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Small businesses hopeful federal government will retool loan program to cover mounting rental costs

Small Business Minister Mary Ng.
Small Business Minister Mary Ng.

OTTAWA — Some industry representatives are hopeful that Ottawa will retool a key COVID-19 loan program to help small business owners cover rental costs, as retailers, restaurants and others begin to buckle under mounting piles of debt.

In meetings with Finance Minister Chrystia Freeland and Small Business Minister Mary Ng in recent weeks, lobby groups have been pressing for alterations to the Canada Emergency Business Account (CEBA) that would help owners cover major costs like rent. Some see the changes as a potential replacement to the Canada Emergency Commercial Rent Assistance (CECRA), a rent relief program largely seen as a flop in the private sector after uptake fell well short of projections.

Ottawa is poised to make some form of changes after the Liberal government announced in its speech from the throne on Wednesday that it would expand CEBA to “help businesses with fixed costs,” though it provided no further details. A spokesperson for minister Ng did not clarify how CEBA might be adjusted or expanded.

Dan Kelly, head of the Canadian Federation of Independent Business (CFIB), says changes to the loan program would provide companies with a crucial lifeline as they head into the winter months. Restaurants are fretting about their bottom lines as patios begin to shut down, while brick and mortar retailers worry that the Christmas shopping season will be entirely dominated by e-commerce giants.

Kelly has been in talks with Freeland about potentially offering retroactive rent relief to companies, who for months have been deferring payments in hopes that economic activity will spring back. Many now face insolvency as the pandemic drags on.

“They’re not going to be able to outrun their debt,” he said.

He said CEBA provides a good vehicle to provide rent relief because it puts money directly in the hands of owners, rather than calling on commercial landlords to sign off.

“The rent subsidy is a disaster, and it needs a new approach,” he said. “The big flaw with CECRA was that it required the landlords’ participation, and very few landlords did participate in the end.”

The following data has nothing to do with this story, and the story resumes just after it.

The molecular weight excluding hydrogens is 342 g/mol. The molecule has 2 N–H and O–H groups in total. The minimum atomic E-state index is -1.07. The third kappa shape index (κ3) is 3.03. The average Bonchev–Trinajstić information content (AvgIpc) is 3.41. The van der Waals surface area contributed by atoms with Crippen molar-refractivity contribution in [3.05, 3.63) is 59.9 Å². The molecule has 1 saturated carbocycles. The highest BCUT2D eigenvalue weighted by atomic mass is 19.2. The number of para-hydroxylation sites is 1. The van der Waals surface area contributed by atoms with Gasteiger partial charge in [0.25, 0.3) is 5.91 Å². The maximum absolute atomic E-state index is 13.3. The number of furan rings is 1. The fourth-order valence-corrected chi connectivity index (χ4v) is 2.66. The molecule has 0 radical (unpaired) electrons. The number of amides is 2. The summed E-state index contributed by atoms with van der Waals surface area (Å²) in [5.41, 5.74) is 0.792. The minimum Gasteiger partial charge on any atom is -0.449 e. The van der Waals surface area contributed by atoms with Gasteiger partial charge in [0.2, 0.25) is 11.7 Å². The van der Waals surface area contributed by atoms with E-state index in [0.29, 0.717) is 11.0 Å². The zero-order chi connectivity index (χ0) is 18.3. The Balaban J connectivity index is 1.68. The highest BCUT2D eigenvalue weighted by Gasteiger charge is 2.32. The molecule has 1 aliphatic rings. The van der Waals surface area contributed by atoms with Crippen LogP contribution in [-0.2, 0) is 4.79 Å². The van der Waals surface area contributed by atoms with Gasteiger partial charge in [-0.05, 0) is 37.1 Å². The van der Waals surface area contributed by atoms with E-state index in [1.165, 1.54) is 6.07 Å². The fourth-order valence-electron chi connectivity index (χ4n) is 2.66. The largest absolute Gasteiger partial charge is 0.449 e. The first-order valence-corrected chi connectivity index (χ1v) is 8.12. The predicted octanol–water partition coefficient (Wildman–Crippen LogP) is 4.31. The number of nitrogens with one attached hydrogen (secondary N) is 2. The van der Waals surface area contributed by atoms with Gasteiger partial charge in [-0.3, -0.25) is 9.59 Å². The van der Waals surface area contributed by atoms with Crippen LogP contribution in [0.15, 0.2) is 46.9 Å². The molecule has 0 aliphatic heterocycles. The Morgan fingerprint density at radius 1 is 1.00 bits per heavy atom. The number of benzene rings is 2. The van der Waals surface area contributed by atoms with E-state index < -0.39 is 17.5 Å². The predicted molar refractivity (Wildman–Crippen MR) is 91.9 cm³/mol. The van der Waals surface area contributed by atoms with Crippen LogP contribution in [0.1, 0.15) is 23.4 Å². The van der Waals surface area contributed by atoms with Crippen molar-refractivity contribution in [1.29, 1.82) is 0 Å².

Despite lower-than-expected uptake in the program, Ottawa extended CECRA in early September for one month, after numerous businesses warned that their revenues were still far too low to cover commercial rent costs.

Ottawa has backed $30 billion in CEBA loans as of Sept. 24. The program provides guaranteed loans of up to $40,000 to small businesses, and is administered through financial institutions. Loan recipients can recoup 25 per cent of the loan if it is paid back within a certain time frame.

Not all industry groups are on board with using CEBA as a vehicle to deliver rental assistance.

“From the perspective of our members, using CEBA to cover commercial rent costs is a non-starter, primarily because small and main street businesses will be reluctant to take on CEBA debt for commercial rent if they believe commercial activity and revenue will remain low,” Trevin Stratton, lead economist at the Canadian Chamber of Commerce, said in a written statement.

The rent subsidy is a disaster, and it needs a new approach

But Kelly remains hopeful Ottawa will introduce the changes. He says there has been a “dramatic change” in Finance Canada’s receptiveness to the proposal since Freeland replaced Bill Morneau, the former minister who crafted the undersubscribed CECRA program.

“He was in love with his own model for rent support,” he said. “She’s looking at it with fresh eyes.”

The Liberal government has made several adjustments to the CEBA in recent months, after business owners continued to express frustration with the program.

Among the complaints is that companies that operate through a personal bank account, as opposed to a commercial one, have been unable to apply for CEBA, largely due to concerns that banks cannot properly assess their ability to pay back the loans. Many small firms like barber shops, contract workers and restaurants run their business through personal accounts, typically because their overall number of bank transactions do not necessitate business accounts.

On May 21 minister Ng told a House of Commons committee that her office was working “as quickly and as fast as we can go” to provide access for firms with personal bank accounts. It has not yet introduced the adjustment.

In its announcement for a new Black entrepreneurship program on Sept. 9 the Prime Minister’s Office again acknowledged that businesses operating through personal accounts “have so far been unable to apply,” and promised changes.

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Copyright Postmedia Network Inc., 2020

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